Numerous motorcycle improvements taught herein include, but are not limited to, the following:
1. Improved vehicle braking performance, including:
a.) a passive closed loop system to distribute braking torque between front and rear wheels in proportion to dynamic wheel loading normal to the pavement;
b.) a total-loss liquid cooling system for brakes; and,
c.) a closed recirculating liquid cooled brake system.
2. Improved motorcycle bodywork, including:
a.) an arrangement of components to improve cooling flow management, reduce aerodynamic drag, and improve rider protection from wind forces and warmed cooling air; and,
b.) the incorporation of rider “knee notches” for support against braking, protection from falls, and aerodynamic fairing of the rider.
The present invention provides the application of braking force to each wheel in proportion to its traction capability. Maximium deceleration rate can be achieved prior to wheel lockup with use of the parent invention. A second aspect applies liquid cooling to a brake disk. Liquid cooling eliminates brake fade caused by overheating of the brake pad material.
Vehicle weight loading distribution varies in response to axial deceleration and aerodynamic pressure loading. The braking system of the present invention senses the vehicle weight loading distribution and proportionately modifies braking effort applied to each wheel. The rider no longer need to determine how much pressure to apply to independent brake controls for a given braking situation.
The liquid cooling is accomplished by a total-loss system in which the liquid surges into chambers adjacent the brake disks where the liquid is heated to boiling by the disks. The steam generated is exhausted through a vent hose. Alternately, a recirculating system can be used in which the liquid is heated during circulation through passages in the brake disk. The liquid is intentionally kept below the boiling point. A radiator cools the liquid which then continues recirculation through the system by a pump.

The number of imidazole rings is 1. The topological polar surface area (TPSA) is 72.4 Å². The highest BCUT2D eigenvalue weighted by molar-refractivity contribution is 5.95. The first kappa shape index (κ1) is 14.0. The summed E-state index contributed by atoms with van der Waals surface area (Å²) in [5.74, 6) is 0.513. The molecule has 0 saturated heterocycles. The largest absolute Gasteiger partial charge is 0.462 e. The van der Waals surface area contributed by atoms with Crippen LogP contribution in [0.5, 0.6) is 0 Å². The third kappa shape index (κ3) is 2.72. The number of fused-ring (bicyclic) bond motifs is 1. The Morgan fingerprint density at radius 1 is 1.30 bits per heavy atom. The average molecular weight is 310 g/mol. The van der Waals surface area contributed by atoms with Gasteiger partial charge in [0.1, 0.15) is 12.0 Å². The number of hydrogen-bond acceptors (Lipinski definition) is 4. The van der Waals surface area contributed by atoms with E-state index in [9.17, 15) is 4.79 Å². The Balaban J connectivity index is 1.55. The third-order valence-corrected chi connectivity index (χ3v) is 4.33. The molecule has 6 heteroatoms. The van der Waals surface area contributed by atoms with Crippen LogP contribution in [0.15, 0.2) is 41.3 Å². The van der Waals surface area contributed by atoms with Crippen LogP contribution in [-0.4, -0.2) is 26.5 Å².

In addition to the improvements in braking, aerodynamic control features in concert with unique component arrangement better protect the rider from wind forces and also reduce aerodynamic drag. Narrow steering bars enclosed by bodywork and deep leg notches in the fairing contour largely remove rider induced air flow trips. The improved braking system may cause increased deceleration forces during braking. The leg notches in the fairing contour further serve to brace the rider during braking deceleration, unloading the rider's wrists from much of the braking force.
The exhaust system can be routed over the engine permitting a totally smooth body undercarriage to reduce aerodynamic drag. Through-flow ducting to a rear mounted radiator and discharge of cooling air to a low pressure region aft eliminates the need for drag inducing side vents in the fairing. The arrangement also directs heated (radiator discharge) air away from the rider. A wide non-separating tail section of porous exit area design promotes near laminar discharge of through-flow air, reducing the wake turbulence (induced) drag.
Accordingly, it is an object of the present invention to provide a closed-loop proportional braking system in which front to rear brake line pressure is continuously altered during braking in proportion to wheel loading against the pavement as determined by deceleration rate.
It is a further object of the present invention to provide a closed-loop proportional braking system in which front to rear brake line pressure is continuously altered during braking in proportion to wheel loading against the pavement as determined by deceleration rate and aerodynamic drag.
It is another object of the present invention to provide a total-loss liquid cooled brake system that utilizes a disk cooling unit that directly cools at least one brake disk surface and that directs vaporized coolant away from the rider.
It is yet another object of the present invention to provide a total-loss liquid cooled brake system that utilizes a disk cooling unit that directly cools at least one brake disk surface and includes a condensate catch tank for return of the coolant to a reservoir.
It is still another object of the present invention to provide a closed-loop recirculating liquid cooled brake system that utilizes a disk having at least one passage for cooling liquid to flow through to remove heat from the disk to an external radiator and pump.
It is a further object of the present invention to provide bodywork or fairings configured to support the rider against braking deceleration forces, which includes leg notches that also protect a rider's legs from a fall and reduces aerodynamic drag.
In accordance with these and other objects which will become apparent hereinafter, the instant invention will now be described with particular reference to the accompanying drawings.
FIG. 1 is a diagrammatic view of the brake system of the present invention.
FIG. 2 is a graph illustrating load (vehicle weight) distribution between wheels as it varies in response to axial deceleration “g” force and aerodynamic pressure loading.